Since he began writing, Guillaume Musso, author of Will You Be There?, has released a new novel every year. Luckily for his fans, it doesn’t seem like he will stop writing any time soon!
Guillaume, two of your novels (Et après… and Parce que je t'aime) were adapted for film. Do you have any other projects in development heading to the big screen?
Seras-tu là? was just shot in South Korea. Koreans particularly like my stories with a supernatural dimension. It’s the country where I sell the most books out of anywhere in the world. I’m also in advanced discussions regarding an English adaptation of Central Park. Further, there is a lot of interest from the television world for my 14th and most recent book, La fille de Brooklyn [which has not yet been published in English].
You’ve sold 25 million books around the world. Are there any celebrities among your readers?
Apparently, Evangeline Lilly (Lost and The Hobbit) turned down a role in a top-rated American series so she could be in Afterwards… because she liked the story.
Do you have a specific process for finding inspiration?
I work almost every day. If I really have problems writing, I go back to basics and write in a notebook with a fountain pen. And if I really have to take drastic measures, I go on a trip. Airports stimulate my imagination. I like to go to New York, where I can take in the city’s energy and transform it into creative energy.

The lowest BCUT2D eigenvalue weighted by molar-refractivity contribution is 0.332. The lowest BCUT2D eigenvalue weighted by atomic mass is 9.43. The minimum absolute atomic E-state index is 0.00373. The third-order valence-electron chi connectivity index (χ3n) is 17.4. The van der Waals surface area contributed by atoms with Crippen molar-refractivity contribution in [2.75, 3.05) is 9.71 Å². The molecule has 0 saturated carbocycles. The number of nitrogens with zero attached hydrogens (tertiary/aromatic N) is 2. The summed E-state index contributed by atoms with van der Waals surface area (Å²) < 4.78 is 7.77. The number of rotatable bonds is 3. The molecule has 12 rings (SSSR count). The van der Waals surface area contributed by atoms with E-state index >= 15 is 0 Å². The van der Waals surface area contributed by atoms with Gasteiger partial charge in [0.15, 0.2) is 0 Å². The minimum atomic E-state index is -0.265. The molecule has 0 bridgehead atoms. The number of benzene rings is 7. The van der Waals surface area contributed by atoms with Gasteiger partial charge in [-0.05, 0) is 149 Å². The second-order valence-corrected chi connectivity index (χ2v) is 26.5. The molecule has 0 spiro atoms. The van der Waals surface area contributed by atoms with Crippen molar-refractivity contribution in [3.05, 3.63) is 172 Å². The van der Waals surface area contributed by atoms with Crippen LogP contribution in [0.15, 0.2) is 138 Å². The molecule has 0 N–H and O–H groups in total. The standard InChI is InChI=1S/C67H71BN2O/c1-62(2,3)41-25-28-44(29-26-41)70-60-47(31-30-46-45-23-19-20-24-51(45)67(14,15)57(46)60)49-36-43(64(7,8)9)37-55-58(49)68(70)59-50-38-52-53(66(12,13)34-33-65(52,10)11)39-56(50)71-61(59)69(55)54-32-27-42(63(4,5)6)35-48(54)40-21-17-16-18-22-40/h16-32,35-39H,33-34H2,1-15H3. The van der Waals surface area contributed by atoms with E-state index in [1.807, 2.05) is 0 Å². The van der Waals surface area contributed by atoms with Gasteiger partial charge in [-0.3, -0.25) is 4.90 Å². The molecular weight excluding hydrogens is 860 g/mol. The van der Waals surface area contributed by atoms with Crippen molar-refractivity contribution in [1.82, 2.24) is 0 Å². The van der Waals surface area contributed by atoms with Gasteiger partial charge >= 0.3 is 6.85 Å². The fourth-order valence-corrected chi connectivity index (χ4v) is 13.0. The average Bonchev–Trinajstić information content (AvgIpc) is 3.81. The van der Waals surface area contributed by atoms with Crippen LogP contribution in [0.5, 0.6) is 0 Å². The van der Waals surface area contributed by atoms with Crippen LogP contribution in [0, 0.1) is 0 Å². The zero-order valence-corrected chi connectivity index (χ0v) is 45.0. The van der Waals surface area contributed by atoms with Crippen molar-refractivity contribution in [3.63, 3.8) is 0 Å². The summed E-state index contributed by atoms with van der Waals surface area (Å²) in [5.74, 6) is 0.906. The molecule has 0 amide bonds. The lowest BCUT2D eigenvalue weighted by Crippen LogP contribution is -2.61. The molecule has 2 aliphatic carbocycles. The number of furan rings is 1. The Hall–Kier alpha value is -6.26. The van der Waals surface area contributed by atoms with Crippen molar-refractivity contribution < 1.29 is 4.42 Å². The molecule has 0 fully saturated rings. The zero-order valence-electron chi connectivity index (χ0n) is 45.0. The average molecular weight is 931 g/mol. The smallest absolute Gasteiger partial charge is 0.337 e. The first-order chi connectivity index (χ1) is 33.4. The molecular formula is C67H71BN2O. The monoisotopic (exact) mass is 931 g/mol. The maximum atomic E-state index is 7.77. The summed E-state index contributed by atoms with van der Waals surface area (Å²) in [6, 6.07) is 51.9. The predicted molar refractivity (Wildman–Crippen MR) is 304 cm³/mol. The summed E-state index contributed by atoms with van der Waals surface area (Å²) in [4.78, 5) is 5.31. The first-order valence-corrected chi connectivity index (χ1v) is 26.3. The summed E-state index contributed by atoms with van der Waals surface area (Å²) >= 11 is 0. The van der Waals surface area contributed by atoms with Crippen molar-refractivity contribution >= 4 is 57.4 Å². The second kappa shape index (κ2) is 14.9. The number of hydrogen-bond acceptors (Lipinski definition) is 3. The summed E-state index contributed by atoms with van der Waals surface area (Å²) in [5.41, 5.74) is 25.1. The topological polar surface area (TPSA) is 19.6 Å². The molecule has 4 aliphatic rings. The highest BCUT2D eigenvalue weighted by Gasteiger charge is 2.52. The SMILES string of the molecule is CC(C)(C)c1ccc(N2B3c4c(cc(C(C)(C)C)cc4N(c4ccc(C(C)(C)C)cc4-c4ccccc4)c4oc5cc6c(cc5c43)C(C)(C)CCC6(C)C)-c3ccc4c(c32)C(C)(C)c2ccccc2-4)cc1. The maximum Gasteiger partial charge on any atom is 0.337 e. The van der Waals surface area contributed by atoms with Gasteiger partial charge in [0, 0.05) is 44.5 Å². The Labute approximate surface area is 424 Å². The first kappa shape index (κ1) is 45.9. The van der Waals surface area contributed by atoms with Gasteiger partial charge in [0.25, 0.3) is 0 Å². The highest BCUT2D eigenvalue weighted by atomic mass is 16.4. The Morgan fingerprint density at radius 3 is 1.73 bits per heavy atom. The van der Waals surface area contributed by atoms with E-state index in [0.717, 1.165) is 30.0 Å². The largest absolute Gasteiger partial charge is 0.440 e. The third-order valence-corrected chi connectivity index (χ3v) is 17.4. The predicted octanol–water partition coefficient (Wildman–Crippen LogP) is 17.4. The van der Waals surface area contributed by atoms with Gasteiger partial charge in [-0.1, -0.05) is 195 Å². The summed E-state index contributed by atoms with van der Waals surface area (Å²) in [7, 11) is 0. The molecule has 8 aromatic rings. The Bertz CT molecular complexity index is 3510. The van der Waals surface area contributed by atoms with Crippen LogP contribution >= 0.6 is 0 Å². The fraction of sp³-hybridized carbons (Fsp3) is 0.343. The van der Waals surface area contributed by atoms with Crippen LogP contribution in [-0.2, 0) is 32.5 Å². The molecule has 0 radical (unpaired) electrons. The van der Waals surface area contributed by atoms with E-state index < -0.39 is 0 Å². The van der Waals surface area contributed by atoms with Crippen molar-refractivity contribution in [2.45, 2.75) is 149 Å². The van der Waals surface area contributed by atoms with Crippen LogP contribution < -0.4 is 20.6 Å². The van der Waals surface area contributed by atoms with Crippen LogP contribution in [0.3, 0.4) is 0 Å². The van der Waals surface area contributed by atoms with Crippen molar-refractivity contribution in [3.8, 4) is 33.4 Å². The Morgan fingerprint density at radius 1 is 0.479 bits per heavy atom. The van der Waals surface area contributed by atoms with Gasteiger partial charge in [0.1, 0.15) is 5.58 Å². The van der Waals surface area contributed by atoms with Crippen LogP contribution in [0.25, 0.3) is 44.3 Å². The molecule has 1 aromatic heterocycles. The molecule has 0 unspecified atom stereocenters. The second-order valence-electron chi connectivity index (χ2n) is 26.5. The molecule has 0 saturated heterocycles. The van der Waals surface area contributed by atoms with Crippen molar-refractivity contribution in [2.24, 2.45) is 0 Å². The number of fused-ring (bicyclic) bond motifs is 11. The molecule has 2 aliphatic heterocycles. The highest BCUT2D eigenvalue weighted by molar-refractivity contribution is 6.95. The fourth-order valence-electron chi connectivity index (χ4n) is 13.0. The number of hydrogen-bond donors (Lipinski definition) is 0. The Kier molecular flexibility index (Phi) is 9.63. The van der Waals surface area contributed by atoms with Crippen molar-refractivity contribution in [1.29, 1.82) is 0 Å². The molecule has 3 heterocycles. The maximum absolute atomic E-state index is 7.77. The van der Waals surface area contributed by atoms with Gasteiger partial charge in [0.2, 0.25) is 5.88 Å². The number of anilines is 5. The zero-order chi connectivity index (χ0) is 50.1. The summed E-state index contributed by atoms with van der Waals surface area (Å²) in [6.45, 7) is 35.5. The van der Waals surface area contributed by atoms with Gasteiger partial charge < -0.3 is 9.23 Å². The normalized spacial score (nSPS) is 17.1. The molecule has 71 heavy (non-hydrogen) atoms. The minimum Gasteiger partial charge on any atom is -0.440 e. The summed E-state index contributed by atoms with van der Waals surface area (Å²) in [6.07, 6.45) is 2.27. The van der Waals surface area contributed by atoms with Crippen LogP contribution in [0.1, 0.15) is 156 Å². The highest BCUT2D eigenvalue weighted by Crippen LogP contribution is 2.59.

Which books would you recommend to people who don’t read much? Do you have any favourite novels?
I really love The Prince of Tides by Pat Conroy. It’s the quintessential American novel. It’s 1,000 pages of breath, poetry, love, and police investigation. The book is an absolute wonder, and very powerful. I’ve often given it, and suggested it, to people who don’t like to read much. Another book I like a lot is The Curious Incident of the Dog in the Night-Time by Mark Haddon. It’s a moving and poignant novel. The more you read, the more you’re taken in.
In our shopping bags at Place Ste-Foy*
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For more information on Guillaume Musso: guillaumemusso.com
Credits: Emanuele Scorcelletti